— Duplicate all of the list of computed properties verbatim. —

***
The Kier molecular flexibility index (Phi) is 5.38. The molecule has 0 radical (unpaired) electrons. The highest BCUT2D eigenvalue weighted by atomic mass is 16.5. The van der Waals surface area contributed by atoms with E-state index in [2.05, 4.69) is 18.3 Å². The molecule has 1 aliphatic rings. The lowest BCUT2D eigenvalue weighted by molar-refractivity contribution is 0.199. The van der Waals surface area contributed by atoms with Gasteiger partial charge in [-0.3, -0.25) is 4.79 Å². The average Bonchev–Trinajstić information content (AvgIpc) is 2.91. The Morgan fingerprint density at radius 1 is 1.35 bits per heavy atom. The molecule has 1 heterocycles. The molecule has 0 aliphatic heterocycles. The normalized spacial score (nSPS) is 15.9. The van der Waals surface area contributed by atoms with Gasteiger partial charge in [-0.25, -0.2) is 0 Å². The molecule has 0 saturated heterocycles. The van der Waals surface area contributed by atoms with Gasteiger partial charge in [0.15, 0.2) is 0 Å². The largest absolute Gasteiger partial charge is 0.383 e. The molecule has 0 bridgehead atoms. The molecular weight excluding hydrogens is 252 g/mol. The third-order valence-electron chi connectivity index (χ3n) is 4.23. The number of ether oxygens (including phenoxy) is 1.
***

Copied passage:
The Kier molecular flexibility index (Phi) is 5.38. The molecule has 0 radical (unpaired) electrons. The highest BCUT2D eigenvalue weighted by atomic mass is 16.5. The van der Waals surface area contributed by atoms with E-state index in [2.05, 4.69) is 18.3 Å². The molecule has 1 aliphatic rings. The lowest BCUT2D eigenvalue weighted by molar-refractivity contribution is 0.199. The van der Waals surface area contributed by atoms with Gasteiger partial charge in [-0.3, -0.25) is 4.79 Å². The average Bonchev–Trinajstić information content (AvgIpc) is 2.91. The Morgan fingerprint density at radius 1 is 1.35 bits per heavy atom. The molecule has 1 heterocycles. The molecule has 0 aliphatic heterocycles. The normalized spacial score (nSPS) is 15.9. The van der Waals surface area contributed by atoms with Gasteiger partial charge in [-0.25, -0.2) is 0 Å². The molecule has 0 saturated heterocycles. The van der Waals surface area contributed by atoms with Gasteiger partial charge in [0.15, 0.2) is 0 Å². The largest absolute Gasteiger partial charge is 0.383 e. The molecule has 0 bridgehead atoms. The molecular weight excluding hydrogens is 252 g/mol. The third-order valence-electron chi connectivity index (χ3n) is 4.23. The number of ether oxygens (including phenoxy) is 1.